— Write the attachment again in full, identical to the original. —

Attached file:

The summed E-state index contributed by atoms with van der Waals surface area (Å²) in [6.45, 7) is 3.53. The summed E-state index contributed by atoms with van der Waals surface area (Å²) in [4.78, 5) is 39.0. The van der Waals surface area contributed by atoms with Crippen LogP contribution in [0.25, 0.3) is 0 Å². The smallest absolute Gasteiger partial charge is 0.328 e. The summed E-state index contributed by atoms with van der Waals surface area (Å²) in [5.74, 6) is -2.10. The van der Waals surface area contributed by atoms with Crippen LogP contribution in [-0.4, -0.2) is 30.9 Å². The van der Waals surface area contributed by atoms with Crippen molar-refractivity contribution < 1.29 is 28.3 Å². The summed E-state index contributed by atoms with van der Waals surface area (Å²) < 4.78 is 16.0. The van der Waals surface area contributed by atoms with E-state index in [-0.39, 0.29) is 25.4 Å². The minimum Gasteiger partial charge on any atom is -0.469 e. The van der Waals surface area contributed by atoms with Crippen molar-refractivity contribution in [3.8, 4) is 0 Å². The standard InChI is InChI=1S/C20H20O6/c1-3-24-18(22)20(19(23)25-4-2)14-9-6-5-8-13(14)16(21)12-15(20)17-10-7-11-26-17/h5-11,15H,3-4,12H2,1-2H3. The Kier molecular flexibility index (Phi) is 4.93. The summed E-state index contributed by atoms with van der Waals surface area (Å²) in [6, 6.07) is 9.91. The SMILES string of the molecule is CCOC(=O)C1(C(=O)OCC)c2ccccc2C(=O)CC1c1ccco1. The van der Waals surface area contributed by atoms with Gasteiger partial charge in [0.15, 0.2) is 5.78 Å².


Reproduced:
The summed E-state index contributed by atoms with van der Waals surface area (Å²) in [6.45, 7) is 3.53. The summed E-state index contributed by atoms with van der Waals surface area (Å²) in [4.78, 5) is 39.0. The van der Waals surface area contributed by atoms with Crippen LogP contribution in [0.25, 0.3) is 0 Å². The smallest absolute Gasteiger partial charge is 0.328 e. The summed E-state index contributed by atoms with van der Waals surface area (Å²) in [5.74, 6) is -2.10. The van der Waals surface area contributed by atoms with Crippen LogP contribution in [-0.4, -0.2) is 30.9 Å². The van der Waals surface area contributed by atoms with Crippen molar-refractivity contribution < 1.29 is 28.3 Å². The summed E-state index contributed by atoms with van der Waals surface area (Å²) < 4.78 is 16.0. The van der Waals surface area contributed by atoms with E-state index in [-0.39, 0.29) is 25.4 Å². The minimum Gasteiger partial charge on any atom is -0.469 e. The van der Waals surface area contributed by atoms with Crippen molar-refractivity contribution in [3.8, 4) is 0 Å². The standard InChI is InChI=1S/C20H20O6/c1-3-24-18(22)20(19(23)25-4-2)14-9-6-5-8-13(14)16(21)12-15(20)17-10-7-11-26-17/h5-11,15H,3-4,12H2,1-2H3. The Kier molecular flexibility index (Phi) is 4.93. The summed E-state index contributed by atoms with van der Waals surface area (Å²) in [6, 6.07) is 9.91. The SMILES string of the molecule is CCOC(=O)C1(C(=O)OCC)c2ccccc2C(=O)CC1c1ccco1. The van der Waals surface area contributed by atoms with Gasteiger partial charge in [0.15, 0.2) is 5.78 Å².